When I was a kid, my brother and sister and I would argue over what game we were going to play. So we developed a system where we’d each write five options on pieces of paper and put them in a hat and mix them up. We’d draw them out, one at a time, saying: “This is what we’re going to do first!”

And then we’d draw one and someone would say: “No…. I really don’t want to do that.” So we’d give ourselves a break and draw the next one. And in the end, we’d find what we all really wanted to do.

Which we could have done in the first place if we’d thought and talked about it a bit more, rather than relying on a system of luck and gut reactions .

But sometimes you think and think and think, and you just can’t work out what you want to do. And so you really need someone to give you some advice. To tell you what you should do. To lay it out in black and white and give you permission guidance to do the right thing.

And that’s where I’m at. So please, help me out. I need some advice.

So, the situation is this: I’m…

Wait.

Look, there are really only two options, and if you give me the wrong advice, I’m going to either (a) feel terrible, or (b) decide you’re wrong, and start questioning your intelligence. So just make sure you give me the right advice. Okay? Okay.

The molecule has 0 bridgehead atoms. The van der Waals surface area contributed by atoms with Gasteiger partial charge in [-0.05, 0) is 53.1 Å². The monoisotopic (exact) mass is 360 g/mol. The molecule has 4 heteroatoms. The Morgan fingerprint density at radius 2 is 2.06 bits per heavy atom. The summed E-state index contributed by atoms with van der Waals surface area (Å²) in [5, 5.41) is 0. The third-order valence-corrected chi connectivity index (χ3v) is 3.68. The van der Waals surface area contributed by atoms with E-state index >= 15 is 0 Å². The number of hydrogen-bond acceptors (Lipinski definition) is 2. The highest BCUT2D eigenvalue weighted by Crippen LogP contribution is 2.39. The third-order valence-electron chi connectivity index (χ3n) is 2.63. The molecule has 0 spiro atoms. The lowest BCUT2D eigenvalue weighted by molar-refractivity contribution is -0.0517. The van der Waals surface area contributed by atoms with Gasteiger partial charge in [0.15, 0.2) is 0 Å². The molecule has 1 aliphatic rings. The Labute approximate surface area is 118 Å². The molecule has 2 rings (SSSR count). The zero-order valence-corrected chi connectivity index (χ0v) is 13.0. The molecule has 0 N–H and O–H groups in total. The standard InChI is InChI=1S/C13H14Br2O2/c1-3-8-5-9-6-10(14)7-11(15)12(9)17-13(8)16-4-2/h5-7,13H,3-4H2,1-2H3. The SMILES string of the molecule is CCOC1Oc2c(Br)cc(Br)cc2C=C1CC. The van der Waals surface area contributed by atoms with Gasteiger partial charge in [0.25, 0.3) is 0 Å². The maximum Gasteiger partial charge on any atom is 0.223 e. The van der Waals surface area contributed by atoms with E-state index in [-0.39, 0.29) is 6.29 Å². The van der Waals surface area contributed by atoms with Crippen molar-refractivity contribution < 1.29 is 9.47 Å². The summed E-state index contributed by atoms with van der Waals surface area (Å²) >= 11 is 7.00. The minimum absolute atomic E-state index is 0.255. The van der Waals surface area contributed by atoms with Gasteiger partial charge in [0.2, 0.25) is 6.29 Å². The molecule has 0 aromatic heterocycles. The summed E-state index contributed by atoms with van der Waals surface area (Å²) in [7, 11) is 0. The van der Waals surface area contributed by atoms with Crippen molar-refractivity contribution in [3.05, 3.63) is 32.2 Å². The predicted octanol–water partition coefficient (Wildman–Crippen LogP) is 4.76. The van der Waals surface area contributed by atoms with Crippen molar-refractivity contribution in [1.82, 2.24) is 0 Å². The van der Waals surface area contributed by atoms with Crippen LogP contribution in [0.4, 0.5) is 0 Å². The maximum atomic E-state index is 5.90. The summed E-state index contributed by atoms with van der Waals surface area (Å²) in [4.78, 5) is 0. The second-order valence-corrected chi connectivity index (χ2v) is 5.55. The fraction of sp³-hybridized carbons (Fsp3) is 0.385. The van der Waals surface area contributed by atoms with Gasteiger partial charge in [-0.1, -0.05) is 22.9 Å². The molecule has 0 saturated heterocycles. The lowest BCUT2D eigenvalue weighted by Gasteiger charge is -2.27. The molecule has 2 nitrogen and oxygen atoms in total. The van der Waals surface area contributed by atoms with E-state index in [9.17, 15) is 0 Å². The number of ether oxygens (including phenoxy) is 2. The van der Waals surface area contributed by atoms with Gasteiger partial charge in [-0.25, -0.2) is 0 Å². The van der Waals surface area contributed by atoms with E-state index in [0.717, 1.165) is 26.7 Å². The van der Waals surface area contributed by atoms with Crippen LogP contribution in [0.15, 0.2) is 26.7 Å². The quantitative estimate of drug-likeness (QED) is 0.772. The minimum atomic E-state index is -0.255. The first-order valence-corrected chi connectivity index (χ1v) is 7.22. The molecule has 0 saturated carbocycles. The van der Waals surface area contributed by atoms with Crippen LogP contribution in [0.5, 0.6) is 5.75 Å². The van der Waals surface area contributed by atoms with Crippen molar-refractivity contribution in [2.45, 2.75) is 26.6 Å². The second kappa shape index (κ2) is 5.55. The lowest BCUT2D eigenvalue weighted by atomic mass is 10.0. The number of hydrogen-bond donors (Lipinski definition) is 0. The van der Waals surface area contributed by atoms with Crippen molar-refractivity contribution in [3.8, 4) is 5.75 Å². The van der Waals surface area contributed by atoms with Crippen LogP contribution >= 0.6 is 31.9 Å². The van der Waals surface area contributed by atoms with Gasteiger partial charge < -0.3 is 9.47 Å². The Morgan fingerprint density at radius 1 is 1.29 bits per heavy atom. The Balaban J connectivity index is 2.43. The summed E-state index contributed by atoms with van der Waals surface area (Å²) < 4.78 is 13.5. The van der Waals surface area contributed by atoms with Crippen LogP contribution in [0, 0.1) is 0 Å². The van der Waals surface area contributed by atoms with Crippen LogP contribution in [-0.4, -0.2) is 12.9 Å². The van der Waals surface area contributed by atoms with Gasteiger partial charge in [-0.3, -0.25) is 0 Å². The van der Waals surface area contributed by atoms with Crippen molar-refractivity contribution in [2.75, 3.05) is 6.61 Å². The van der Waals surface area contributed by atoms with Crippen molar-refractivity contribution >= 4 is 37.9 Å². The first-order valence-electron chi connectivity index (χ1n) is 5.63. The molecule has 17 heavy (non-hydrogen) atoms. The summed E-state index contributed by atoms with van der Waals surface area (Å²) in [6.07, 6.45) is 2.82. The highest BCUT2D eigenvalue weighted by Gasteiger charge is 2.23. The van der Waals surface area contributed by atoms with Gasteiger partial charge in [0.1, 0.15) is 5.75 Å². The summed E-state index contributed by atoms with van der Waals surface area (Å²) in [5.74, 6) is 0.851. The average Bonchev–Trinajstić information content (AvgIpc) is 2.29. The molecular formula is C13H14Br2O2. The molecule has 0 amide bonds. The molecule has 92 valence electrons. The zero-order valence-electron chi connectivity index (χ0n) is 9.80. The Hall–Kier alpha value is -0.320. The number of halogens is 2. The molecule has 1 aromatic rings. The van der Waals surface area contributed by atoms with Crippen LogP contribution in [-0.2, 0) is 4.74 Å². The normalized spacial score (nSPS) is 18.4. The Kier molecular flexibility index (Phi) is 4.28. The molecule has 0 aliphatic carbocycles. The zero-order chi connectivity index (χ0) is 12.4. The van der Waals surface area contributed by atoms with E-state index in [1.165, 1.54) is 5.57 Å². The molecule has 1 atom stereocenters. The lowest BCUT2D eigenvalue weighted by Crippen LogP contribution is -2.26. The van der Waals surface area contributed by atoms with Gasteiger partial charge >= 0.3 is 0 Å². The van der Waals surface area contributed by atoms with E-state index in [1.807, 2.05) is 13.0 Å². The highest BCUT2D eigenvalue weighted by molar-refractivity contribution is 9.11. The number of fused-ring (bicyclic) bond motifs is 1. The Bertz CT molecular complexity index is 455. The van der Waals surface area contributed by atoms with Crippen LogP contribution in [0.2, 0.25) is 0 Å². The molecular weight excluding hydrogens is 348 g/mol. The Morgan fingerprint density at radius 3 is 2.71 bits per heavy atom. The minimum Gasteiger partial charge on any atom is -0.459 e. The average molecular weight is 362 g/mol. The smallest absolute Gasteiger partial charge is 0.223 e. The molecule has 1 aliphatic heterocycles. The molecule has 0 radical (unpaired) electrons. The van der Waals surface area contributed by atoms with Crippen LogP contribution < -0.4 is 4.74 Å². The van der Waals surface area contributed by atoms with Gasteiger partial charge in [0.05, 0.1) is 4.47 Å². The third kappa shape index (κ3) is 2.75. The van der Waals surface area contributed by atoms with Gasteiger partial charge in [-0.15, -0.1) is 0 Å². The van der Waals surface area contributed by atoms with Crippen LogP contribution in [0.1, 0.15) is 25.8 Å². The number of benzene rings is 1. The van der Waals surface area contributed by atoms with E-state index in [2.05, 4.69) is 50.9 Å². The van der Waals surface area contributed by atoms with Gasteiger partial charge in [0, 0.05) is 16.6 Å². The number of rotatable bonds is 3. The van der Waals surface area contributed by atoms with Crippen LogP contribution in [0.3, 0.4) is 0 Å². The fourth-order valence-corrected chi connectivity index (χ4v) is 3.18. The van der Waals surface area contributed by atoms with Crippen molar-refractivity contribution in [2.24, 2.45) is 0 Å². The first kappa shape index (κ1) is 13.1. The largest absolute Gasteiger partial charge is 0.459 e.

So, the situation is this: I’m…

Hold on.

I don’t really know what advice I’d like you to give me.

Let me think about this a bit more and get back to you.

And then I’ll really value your advice.

Do you ask for advice from people who are going to give you the advice you want, or the advice you need?

11 Comments

Filed under Opinion, Random Stuff

Science Fiction, Double Feature

If you’re anything like me (and a lot of other people on this wonderful planet), the moment after reading the title of this post, a very particular melody popped into your head.

Doctor X will build a creature…

You may currently be envisioning a pair of giant red lips.

See androids fighting Brad and Janet…

Or maybe not. Maybe you’ve jumped straight to picturing Tim Curry in suspenders.

Anne Francis stars in Forbidden Planet…

And any moment now, you’re going to feel an almost unstoppable compulsion to stand up and jump to the left. And then step to the righ-igh-igh-igh-ight.

Oh-oh, at the late night, double feature, picture show.